Thoughts about hiking the Pacific Crest Trail

The days merge into one another. My biorhythm merges with the days. I wake up an hour before dawn. I go to bed an hour after dusk. I take a break whenever the sun reaches its highest potential. No need to check my watch. No need to take a look at my schedule. There are no rules to follow. I’m merging with the elements. The air I breathe, the earth I stamp my foot upon, the water I drink, the enormous amount of space around me. I just hike, and breathe. Hiking feels so natural to me. The movements I make are of a repetitive kind. It becomes a flow. It brings me in a meditative state, where time doesn’t exist anymore. Where nothing matters anymore. Sometimes, it feels like I’m floating on air. Which is kinda strange, given the enormous weight that I carry. I then feel weightless, and don’t even feel the weight of my pack, or the steepness of the trail. I feel so at peace here in these mountains, being a southbounder in the High Sierras in late Autumn, abandoned from all the summer tourists and other hikers. And I feel so, so happy.


Hiking the canyon leading up to Mather Pass, 12047 ft.

The wind picks up and lets pine needles raining down on me.

An owl flies by, just above my head.

A deer shoots away once it hears me.

A few stubborn flowers are still blooming, in this late and dry season.

This is all I need, this is all I ever need.

The only things on my mind are just four basic ones: water, food, shelter and staying healthy. There is nothing else to worry about. It’s such a simplified version of my daily life back home, where I always worry about how I look, how I do my job, what others might think of me, what I do and don’t eat, about how much money I make, and the list goes on and on. To only care about the basic needs, the things my survival depends upon, gives me space and peace of mind.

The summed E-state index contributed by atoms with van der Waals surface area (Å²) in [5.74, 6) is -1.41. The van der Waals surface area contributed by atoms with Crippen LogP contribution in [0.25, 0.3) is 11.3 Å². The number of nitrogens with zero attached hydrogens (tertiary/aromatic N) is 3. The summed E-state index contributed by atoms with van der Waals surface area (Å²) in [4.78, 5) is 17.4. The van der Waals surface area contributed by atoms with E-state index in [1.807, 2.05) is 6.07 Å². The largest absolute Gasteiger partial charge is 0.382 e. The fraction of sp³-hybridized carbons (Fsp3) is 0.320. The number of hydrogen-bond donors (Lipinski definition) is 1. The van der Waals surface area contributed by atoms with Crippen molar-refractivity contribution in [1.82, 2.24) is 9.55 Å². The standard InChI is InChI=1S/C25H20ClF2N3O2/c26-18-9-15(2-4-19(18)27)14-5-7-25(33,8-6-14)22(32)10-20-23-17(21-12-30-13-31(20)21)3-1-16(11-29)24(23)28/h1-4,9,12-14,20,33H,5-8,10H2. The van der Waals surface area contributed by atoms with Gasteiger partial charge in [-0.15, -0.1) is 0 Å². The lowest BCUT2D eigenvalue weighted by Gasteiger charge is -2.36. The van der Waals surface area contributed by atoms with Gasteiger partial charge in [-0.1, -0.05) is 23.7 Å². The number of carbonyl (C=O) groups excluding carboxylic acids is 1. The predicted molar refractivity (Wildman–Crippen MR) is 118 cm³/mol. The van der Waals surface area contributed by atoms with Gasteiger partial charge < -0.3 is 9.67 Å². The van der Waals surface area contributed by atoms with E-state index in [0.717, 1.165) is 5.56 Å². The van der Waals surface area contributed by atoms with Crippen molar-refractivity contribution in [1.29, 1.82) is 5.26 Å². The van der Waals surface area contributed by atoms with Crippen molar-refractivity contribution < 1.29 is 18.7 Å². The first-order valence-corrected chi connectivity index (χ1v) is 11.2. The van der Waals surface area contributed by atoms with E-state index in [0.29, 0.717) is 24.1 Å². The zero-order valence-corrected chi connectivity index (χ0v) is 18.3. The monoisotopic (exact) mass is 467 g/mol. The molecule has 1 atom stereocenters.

Because the mind is more empty, it’s not preoccupied anymore with all the distortions in daily life. Where it is so easy to distract yourself, in order not to feel, numbing yourself with watching television, all different kinds of social media, food, people, sex, drugs, alcohol, whatever works.

Here, I feel whole, not divided. Light, not burdened. Accepted and fully present, not distracted or living in my head.


 View from Selden Pass (10877 ft) over stunning Marie Lake.

The vastness of the landscape makes me feel insignificant, so small. Every time the trail leads me up to a mountain top or pass I can look for miles and miles in the distance. Sometimes I ask myself: ‘Am I really here? Is this for real?’ Sometimes I just cannot believe it. It feels like a dream. Maybe that’s just exactly what it is: a dream.

And instead of being scared or worried about what could happen to me, I feel the utmost and deepest trust that I am safe.

I belong here. And nowhere else at this moment.


  1. Dear Vi,

    Thank you for your inspiring writing!
    I’ve read your blog form head to toe with a lot of pleasure and admiration.

    Warm wishes,

  2. Just stumbled upon your blog and so glad I did! I’ve been reading it for hours! Great photos and beautiful inspiring stories! Happy trails to you! X

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